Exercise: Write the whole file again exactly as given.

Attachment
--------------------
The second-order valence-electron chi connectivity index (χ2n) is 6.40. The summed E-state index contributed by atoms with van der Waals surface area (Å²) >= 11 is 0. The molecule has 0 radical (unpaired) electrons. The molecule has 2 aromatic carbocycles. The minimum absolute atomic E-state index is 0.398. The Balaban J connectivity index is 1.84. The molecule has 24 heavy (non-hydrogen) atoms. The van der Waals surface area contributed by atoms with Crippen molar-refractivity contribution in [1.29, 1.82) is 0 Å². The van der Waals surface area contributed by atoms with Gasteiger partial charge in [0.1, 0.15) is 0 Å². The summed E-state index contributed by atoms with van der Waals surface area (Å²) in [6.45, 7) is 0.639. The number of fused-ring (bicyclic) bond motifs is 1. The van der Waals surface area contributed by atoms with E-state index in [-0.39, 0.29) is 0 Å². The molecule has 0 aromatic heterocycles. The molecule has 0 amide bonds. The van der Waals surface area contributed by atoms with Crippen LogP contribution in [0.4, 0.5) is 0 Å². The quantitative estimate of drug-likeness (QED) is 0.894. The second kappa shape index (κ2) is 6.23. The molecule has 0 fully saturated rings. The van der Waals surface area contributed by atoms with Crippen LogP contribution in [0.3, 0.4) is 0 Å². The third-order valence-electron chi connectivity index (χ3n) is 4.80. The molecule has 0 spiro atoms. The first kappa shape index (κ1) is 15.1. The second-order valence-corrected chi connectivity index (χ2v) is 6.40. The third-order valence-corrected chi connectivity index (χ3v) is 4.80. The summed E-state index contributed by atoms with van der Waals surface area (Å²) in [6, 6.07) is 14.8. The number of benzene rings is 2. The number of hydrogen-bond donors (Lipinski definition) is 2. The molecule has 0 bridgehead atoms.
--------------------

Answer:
The second-order valence-electron chi connectivity index (χ2n) is 6.40. The summed E-state index contributed by atoms with van der Waals surface area (Å²) >= 11 is 0. The molecule has 0 radical (unpaired) electrons. The molecule has 2 aromatic carbocycles. The minimum absolute atomic E-state index is 0.398. The Balaban J connectivity index is 1.84. The molecule has 24 heavy (non-hydrogen) atoms. The van der Waals surface area contributed by atoms with Crippen molar-refractivity contribution in [1.29, 1.82) is 0 Å². The van der Waals surface area contributed by atoms with Gasteiger partial charge in [0.1, 0.15) is 0 Å². The summed E-state index contributed by atoms with van der Waals surface area (Å²) in [6.45, 7) is 0.639. The number of fused-ring (bicyclic) bond motifs is 1. The van der Waals surface area contributed by atoms with E-state index in [-0.39, 0.29) is 0 Å². The molecule has 0 aromatic heterocycles. The molecule has 0 amide bonds. The van der Waals surface area contributed by atoms with Crippen LogP contribution in [0.4, 0.5) is 0 Å². The quantitative estimate of drug-likeness (QED) is 0.894. The second kappa shape index (κ2) is 6.23. The molecule has 0 fully saturated rings. The van der Waals surface area contributed by atoms with Crippen LogP contribution in [0.3, 0.4) is 0 Å². The third-order valence-electron chi connectivity index (χ3n) is 4.80. The molecule has 0 spiro atoms. The first kappa shape index (κ1) is 15.1. The second-order valence-corrected chi connectivity index (χ2v) is 6.40. The third-order valence-corrected chi connectivity index (χ3v) is 4.80. The summed E-state index contributed by atoms with van der Waals surface area (Å²) in [6, 6.07) is 14.8. The number of benzene rings is 2. The number of hydrogen-bond donors (Lipinski definition) is 2. The molecule has 0 bridgehead atoms.